Helping scientists map the sound environment with a new mobile application is now possible. All Android smartphone owners will soon be able to contribute to a research project, simply by recording the sounds around them. The goal? To establish a participative mapping of the sound environment.
Illustration: Painting "The Scream" by Edvard Munch
Exploiting signal processing algorithms, the NoiseCapture application, developed by researchers from CNRS and IFSTTAR (1)The "Acoustic Indicator" function calculates acoustic indicators as the user moves around. These geolocalized indicators are then anonymously fed back into a database to produce noise maps as close as possible to reality, with an extremely dense mesh. These noise maps obtained using smartphones can be used by local authorities to implement more targeted action plans to preserve or improve the quality of urban noise environments.
The NoiseCapture application, developed within the framework of the European ENERGIC-OD project (2) is a participatory project that associates specialists in environmental acoustics and specialists in geographic information sciences, which has enabled researchers to solve major problems such as interoperability, qualification and management of data from heterogeneous sources (noise levels, cadastral data, statistical data on populations, etc.). The NoiseCapture application is indeed accompanied by a complete information system that allows to store, query, analyze and share the collected data. This geographic information system now works in real time and will allow to build a perennial database on a global scale.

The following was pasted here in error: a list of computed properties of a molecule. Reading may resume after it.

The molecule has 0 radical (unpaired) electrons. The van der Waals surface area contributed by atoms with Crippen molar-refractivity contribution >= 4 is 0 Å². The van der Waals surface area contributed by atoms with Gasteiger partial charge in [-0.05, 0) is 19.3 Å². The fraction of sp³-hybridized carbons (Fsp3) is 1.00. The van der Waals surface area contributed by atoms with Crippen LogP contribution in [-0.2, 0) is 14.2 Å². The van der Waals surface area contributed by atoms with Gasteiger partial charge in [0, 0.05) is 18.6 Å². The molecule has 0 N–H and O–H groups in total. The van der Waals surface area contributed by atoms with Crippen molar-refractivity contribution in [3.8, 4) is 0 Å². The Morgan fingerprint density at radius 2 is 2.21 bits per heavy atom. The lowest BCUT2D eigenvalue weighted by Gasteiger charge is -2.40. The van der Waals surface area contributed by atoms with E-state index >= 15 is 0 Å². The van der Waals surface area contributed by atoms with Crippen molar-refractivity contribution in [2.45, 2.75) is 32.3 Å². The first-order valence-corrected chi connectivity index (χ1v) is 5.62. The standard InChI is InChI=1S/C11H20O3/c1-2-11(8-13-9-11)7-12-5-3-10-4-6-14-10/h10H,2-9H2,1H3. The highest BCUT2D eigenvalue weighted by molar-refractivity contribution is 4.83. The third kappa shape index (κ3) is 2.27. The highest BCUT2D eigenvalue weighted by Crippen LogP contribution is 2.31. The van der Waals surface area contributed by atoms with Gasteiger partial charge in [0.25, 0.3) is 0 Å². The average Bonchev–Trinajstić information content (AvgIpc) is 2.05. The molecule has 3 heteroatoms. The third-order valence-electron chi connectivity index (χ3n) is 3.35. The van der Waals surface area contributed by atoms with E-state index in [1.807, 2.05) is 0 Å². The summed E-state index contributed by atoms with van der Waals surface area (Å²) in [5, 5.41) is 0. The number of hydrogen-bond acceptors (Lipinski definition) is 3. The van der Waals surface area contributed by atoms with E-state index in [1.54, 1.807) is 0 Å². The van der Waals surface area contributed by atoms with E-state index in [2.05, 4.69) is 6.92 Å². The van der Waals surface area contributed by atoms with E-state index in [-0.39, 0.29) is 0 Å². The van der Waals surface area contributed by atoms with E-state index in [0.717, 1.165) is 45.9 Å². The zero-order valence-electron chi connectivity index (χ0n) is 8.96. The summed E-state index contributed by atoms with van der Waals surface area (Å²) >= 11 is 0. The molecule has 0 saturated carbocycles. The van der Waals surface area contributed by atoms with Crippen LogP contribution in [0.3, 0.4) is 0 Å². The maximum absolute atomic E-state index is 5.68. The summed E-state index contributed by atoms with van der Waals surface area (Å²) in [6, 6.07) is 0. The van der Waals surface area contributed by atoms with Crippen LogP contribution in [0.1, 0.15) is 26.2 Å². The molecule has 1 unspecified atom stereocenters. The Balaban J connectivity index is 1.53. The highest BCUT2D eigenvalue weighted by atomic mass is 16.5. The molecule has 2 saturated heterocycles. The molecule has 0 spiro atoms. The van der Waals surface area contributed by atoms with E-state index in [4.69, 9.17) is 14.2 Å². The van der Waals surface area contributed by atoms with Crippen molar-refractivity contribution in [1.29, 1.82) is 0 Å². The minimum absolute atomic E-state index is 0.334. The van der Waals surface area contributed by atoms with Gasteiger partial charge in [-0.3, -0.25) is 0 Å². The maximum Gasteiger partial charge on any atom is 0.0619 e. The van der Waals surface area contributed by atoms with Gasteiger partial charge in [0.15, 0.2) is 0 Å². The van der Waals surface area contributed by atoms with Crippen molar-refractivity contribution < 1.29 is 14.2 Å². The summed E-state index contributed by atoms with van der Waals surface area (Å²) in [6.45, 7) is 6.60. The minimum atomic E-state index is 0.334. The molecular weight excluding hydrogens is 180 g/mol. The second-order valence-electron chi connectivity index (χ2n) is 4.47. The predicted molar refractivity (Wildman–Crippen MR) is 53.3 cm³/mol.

Beyond the scientific perspectives, which raise questions about the analysis of data quality, but also about the production of indicators or new supports for the restitution of results, researchers have been guided by the desire to open up research on the noise environment to as many people as possible (citizens, companies, communities, government services, scientists, etc.). This openness is reflected in an "open science" project with the development of common tools under an open source license, the dissemination of anonymous data collected under an open data license and the publication of research results in open access journals.
Screenshots of the Noise Capture application. CNRS-IFSTTAR
The work of the two teams involved is thus part of a citizen science approach. Through the NoiseCapture project, the objective is to involve citizens in the control of their territory, particularly in terms of noise pollution, a prerequisite for them to become actors in the improvement of the quality of their environment.
The NoiseCapture application will be presented to the public (3) during Digital Week on September 24, 2017 in Saint-Nazaire and will be available from September 1 on all Android phones.
(1 ) From the Laboratory of Information, Communication and Knowledge Sciences and Techniques (CNRS/Université Bretagne-Sud/ENI Brest/ENSTA Bretagne/Université Bretagne Occidental/Institut Mines Télécom) and the IFSTTAR Environmental Acoustics Laboratory.
(2 ) The ENERGIC-OD project (https://www.energic-od.eu/) was co-financed by the Pays de La Loire Region programme GEOPAL (http://www.geopal.org/).
(3) A first version has already been tested and used by other institutions in research programmes in Geneva and San Francisco..